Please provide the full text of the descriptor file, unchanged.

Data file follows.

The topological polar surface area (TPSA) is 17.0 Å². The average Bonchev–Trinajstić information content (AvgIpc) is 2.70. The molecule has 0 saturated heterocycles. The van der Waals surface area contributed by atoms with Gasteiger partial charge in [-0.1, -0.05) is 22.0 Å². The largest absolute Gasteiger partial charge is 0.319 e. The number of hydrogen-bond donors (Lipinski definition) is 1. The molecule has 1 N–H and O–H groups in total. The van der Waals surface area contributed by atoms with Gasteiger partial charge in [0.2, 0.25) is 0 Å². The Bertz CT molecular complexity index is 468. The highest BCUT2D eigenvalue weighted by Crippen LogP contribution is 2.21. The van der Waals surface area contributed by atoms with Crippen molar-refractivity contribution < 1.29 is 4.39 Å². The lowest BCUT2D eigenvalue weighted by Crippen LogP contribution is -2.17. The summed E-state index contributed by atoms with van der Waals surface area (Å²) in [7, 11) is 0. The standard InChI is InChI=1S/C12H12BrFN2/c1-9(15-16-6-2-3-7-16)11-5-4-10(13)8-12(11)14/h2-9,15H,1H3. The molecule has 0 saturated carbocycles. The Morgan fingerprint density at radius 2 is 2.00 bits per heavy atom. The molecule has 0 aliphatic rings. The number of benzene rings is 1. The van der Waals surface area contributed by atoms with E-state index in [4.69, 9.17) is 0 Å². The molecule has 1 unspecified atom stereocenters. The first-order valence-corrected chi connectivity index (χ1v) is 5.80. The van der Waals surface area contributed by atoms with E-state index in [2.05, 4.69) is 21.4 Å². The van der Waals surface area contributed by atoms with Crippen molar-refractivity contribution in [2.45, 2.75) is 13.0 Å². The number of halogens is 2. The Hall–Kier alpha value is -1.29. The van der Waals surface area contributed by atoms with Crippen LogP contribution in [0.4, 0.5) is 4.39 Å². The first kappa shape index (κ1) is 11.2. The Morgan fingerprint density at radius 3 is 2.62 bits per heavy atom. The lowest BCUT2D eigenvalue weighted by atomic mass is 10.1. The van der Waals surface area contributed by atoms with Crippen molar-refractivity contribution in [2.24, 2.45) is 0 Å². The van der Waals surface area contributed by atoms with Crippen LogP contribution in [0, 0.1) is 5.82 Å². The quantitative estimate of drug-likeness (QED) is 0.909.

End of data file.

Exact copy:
The topological polar surface area (TPSA) is 17.0 Å². The average Bonchev–Trinajstić information content (AvgIpc) is 2.70. The molecule has 0 saturated heterocycles. The van der Waals surface area contributed by atoms with Gasteiger partial charge in [-0.1, -0.05) is 22.0 Å². The largest absolute Gasteiger partial charge is 0.319 e. The number of hydrogen-bond donors (Lipinski definition) is 1. The molecule has 1 N–H and O–H groups in total. The van der Waals surface area contributed by atoms with Gasteiger partial charge in [0.2, 0.25) is 0 Å². The Bertz CT molecular complexity index is 468. The highest BCUT2D eigenvalue weighted by Crippen LogP contribution is 2.21. The van der Waals surface area contributed by atoms with Crippen molar-refractivity contribution < 1.29 is 4.39 Å². The lowest BCUT2D eigenvalue weighted by Crippen LogP contribution is -2.17. The summed E-state index contributed by atoms with van der Waals surface area (Å²) in [7, 11) is 0. The standard InChI is InChI=1S/C12H12BrFN2/c1-9(15-16-6-2-3-7-16)11-5-4-10(13)8-12(11)14/h2-9,15H,1H3. The molecule has 0 saturated carbocycles. The Morgan fingerprint density at radius 2 is 2.00 bits per heavy atom. The molecule has 0 aliphatic rings. The number of benzene rings is 1. The van der Waals surface area contributed by atoms with E-state index in [4.69, 9.17) is 0 Å². The molecule has 1 unspecified atom stereocenters. The first-order valence-corrected chi connectivity index (χ1v) is 5.80. The van der Waals surface area contributed by atoms with E-state index in [2.05, 4.69) is 21.4 Å². The van der Waals surface area contributed by atoms with Crippen molar-refractivity contribution in [2.45, 2.75) is 13.0 Å². The number of halogens is 2. The Hall–Kier alpha value is -1.29. The van der Waals surface area contributed by atoms with Crippen LogP contribution in [0.4, 0.5) is 4.39 Å². The first kappa shape index (κ1) is 11.2. The Morgan fingerprint density at radius 3 is 2.62 bits per heavy atom. The lowest BCUT2D eigenvalue weighted by atomic mass is 10.1. The van der Waals surface area contributed by atoms with Crippen molar-refractivity contribution in [2.24, 2.45) is 0 Å². The van der Waals surface area contributed by atoms with Crippen LogP contribution in [0, 0.1) is 5.82 Å². The quantitative estimate of drug-likeness (QED) is 0.909.